It is not easy to directly tell whether such scats are from snow leopard, wolf or even lynx, but the location and neighbouring clues often help. Wolf predation of livestock is common here – much more than with snow leopard who favour ibex as their main prey and we came across a few horse and cow carcasses and accompanying wolf scat on at least one occasion. Even more excitingly, we found likely snow leopard scat a couple of times and we have a total of six potential snow leopard scats from the three groups, ready to send off for DNA analysis to confirm their identity.

Group 3 also had the task of checking the camera traps that were put up by the previous two groups. All the camera traps were placed in strategic locations, often on high ridges, where we have found good evidence of ibex at least. Some of these cameras have captured good photos of ibex and snowcock, amongst other snow leopard prey animals. And two images of cameras have given us images of snow leopards – just a few days old in each case. This revelation never fails to being much excitement and celebration at our debrief sessions each evening.

Snow leopard image

Alongside our surveys of snow leopards and their prey, we naturally look out for any other interesting wildlife and other finds. We are always accompanied by buzzards, eagles and vultures. And often we come across petroglyphs, which are common in this valley but no less intriguing because of it. These are rock carving line pictures, depicting local animals, made many thousands of years ago in some cases. Most of the petroglyphs show recognizable animals (but some are not at all obvious and invite imaginative interpretation). Simple line drawings of ibex are especially common and we have also seen carvings of Argali sheep, camels, dogs –and occasionally snow leopards.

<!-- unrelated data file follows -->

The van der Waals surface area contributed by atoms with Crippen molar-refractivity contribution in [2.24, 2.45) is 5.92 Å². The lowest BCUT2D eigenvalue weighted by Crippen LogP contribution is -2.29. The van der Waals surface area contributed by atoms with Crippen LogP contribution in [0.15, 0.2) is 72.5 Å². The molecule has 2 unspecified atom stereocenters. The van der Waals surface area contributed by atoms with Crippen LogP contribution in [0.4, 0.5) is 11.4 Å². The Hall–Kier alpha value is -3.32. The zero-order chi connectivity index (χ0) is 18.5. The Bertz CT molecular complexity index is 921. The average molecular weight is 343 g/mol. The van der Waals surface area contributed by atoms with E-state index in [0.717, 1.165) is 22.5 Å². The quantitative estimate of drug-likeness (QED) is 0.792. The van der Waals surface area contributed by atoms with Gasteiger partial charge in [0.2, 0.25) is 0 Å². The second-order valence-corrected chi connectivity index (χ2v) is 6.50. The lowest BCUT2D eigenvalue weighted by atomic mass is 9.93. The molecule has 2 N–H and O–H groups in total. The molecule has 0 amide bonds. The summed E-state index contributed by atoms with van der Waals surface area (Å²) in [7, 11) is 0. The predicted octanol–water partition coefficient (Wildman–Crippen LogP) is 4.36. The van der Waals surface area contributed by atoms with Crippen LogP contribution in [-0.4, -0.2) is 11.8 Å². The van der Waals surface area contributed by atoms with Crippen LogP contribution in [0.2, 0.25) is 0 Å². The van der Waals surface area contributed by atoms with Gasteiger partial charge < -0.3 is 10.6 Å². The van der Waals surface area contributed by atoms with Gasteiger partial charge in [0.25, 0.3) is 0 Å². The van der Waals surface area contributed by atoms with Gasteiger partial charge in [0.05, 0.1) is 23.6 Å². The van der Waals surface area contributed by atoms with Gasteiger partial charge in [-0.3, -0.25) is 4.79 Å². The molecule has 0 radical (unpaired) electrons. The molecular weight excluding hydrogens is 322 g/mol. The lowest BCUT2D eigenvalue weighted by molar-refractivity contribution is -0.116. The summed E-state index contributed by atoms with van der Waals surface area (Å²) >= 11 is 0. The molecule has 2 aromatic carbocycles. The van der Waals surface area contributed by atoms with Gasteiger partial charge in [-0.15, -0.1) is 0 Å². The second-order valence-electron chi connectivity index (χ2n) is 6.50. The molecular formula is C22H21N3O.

Ibex petroglyph
Snow leopard petroglyph

In group 3 we have also continued our social research into attitudes to the opportunities of eco-tourism amongst the local shepherd families. This involves visiting our neighbours up and down the valley, in their yurts and tents, always being received with great hospitality and courtesy. With our multilingual Kyrgyz scientist Dr Taalai Mambetov acting as interpreter, our expeditioners interview the shepherds, loosely following a prepared series of questions, but largely enjoying a free-flowing conversation. The interviews gave us a good insight into the realities of shepherding life in the upper Suussamyr Valley – and a strong appetite to host adventurous tourists here in the future.

The 2022 Tien Shan snow leopard expedition has brought some memorable challenges but was ultimately very successful, with a total of 30 expeditioners achieving an impressive amount of citizen science over six weeks in Suussamyr Valley: We have surveyed seventy six 2×2 km cells, many more than once, collected six samples of likely snow leopard scat ready for DNA analysis, discovered three sets of photos of snow leopards on camera traps, found snow leopard footprints, seen herds of ibex on mountain ridges on several occasions and we have interviewed twelve local shepherd families. And alongside all this, we have immersed ourselves in the wild mountain environment, scrambled up rocky ridges, seen a lot of local wildlife, discovered ancient and intriguing rock art, watched crazy games of ulak (the national sport of Kyrgyzstan, with horse riders fighting over a goat carcass, in a mad chaos of hooves and mud) and made new friends.